From Batman’s first appearance in 1939 until 1943, Batman was written almost exclusively by Bill Finger, illustrated by Bob Kane and inked by Sheldon Moldoff. In 1941 editor Whitney Ellsworth, anticipating Kane’s inevitable draft, assigned Dick Sprang to work on Batman stories, which DC then inventoried to safeguard against delays. Following the war Sprang along with Sheldon Moldoff and Win Mortimer became ghost artists in the Kane’s style under his supervision.
In 1964 with DC was, according to Bob Kane, “planning to kill Batman off altogether.”
Julius Schwartz took over the flagging Batman titles. Bogged down by a number of characters and themes that had been introduced in the Silver Age comics like Bat-Mite and Ace the Bathound. Schwartz planned to bring Batman back to more detective oriented stories and brought in Carmine Infantino to help with the overhaul. The ‘New Look’ Batman premiered in Detective Comics #327 (May 1964) with Infantino redesigning the Batmobile and modifying the costume to include a yellow oval behind the insignia. Schwartz, was asked to, and introduced some of the camp and characters from the popular television series. However in 1968 the camp aspect had worn thin and the show was cancelled once again causing flagging sales of the comic. Schwartz later noted: “When the television show was a success, I was asked to be campy, and of course when the show faded, so did the comic books.”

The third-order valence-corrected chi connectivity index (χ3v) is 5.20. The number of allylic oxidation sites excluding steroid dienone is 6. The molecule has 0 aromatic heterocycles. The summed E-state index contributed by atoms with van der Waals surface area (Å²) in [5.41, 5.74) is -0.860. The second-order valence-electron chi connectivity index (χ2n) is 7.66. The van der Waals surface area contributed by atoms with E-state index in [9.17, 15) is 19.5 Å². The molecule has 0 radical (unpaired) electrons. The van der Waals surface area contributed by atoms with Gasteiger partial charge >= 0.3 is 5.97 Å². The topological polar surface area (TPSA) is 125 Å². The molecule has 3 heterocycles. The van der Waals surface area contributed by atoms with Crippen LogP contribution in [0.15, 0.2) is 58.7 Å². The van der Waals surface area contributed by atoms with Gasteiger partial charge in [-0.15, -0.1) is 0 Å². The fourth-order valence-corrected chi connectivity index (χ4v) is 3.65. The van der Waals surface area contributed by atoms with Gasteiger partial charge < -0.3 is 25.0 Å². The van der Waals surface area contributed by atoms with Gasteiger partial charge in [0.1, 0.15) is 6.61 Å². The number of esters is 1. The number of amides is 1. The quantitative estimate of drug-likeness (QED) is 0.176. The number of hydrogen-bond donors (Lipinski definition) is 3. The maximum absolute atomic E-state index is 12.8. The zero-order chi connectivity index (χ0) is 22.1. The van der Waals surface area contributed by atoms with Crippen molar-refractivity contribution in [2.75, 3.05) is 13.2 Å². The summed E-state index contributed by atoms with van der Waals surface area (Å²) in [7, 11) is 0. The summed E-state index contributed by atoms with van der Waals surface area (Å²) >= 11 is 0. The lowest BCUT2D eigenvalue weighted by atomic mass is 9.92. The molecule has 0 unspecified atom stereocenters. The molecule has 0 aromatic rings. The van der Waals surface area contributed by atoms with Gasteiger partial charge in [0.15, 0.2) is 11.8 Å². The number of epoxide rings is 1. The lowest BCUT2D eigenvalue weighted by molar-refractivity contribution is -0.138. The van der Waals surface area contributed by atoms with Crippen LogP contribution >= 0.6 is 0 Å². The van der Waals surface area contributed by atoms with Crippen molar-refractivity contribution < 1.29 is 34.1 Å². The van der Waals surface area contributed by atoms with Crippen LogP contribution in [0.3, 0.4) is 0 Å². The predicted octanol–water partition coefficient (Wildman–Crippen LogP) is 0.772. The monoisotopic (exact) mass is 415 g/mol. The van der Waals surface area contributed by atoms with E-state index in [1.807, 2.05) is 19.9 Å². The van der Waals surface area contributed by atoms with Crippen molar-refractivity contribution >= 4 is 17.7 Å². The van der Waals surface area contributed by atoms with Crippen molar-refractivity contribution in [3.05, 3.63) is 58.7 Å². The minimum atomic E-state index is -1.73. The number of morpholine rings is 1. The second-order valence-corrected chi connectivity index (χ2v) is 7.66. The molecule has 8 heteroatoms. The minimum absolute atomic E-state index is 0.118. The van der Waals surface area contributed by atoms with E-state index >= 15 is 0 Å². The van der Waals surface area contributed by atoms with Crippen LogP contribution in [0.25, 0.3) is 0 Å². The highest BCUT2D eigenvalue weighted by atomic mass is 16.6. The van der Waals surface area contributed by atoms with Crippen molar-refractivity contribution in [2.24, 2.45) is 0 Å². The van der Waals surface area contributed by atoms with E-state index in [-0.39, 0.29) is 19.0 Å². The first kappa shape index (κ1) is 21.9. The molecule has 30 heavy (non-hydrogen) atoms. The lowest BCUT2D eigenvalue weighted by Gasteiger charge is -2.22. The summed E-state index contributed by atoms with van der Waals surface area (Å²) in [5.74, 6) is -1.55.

In Detective Comics #395 (January) Dennis O’ Neil and Neal Adams came onboard and attempted to according to O’Neil “simply to take it back to where it started. I went to the DC library and read some of the early stories. I tried to get a sense of what Kane and Finger were after.”
This return to ‘roots’ would form the building blocks for the iconic characterizations that have cemented the Batman’s popularity. According to comic historian Daniels “O’Neil’s interpretation of Batman as a vengeful obsessive-compulsive, which he modestly describes as a return to the roots, was actually an act of creative imagination that has influenced every subsequent version of the Dark Knight.”
With this building block the next major benchmark in cementing the resurgence of Batman was Frank Miller’s limited series The Dark Night Returns (February – June 1986) which covers the story of a 55-year old Batman coming out of retirement. This story reinvigorated interest in the character and was financial success. 1986 was also the year Dennis O’Neil took over as editor for all Batman titles. Under O’Neil’s stewardship, Batman #400-407 (February–May 1987), the ‘Year One’ storyline written by Frank Miller and art by David Mazzucchelli, recounts the beginning of both Batman and Jim Gordon’s careers. Batman: Year One has been ranked number one on IGN Comics list of the 25 greatest Batman graphic novels stating “no other book before or since has quite captured the realism, the grit and the humanity of Gordon and Batman so perfectly.”
Batman has been one of the enduring characters in comic for almost 80 years. He is a cultural icon that has managed to endure and evolve. Even though the mythos has remained the same great writing, particularly in the last 25 years, has managed to keep the character fresh and readers interested. There have been slight changes to the costume, a location change and body hair change in the 70s but overall this has been consistently the story of a human character trying bring justice to a dark place.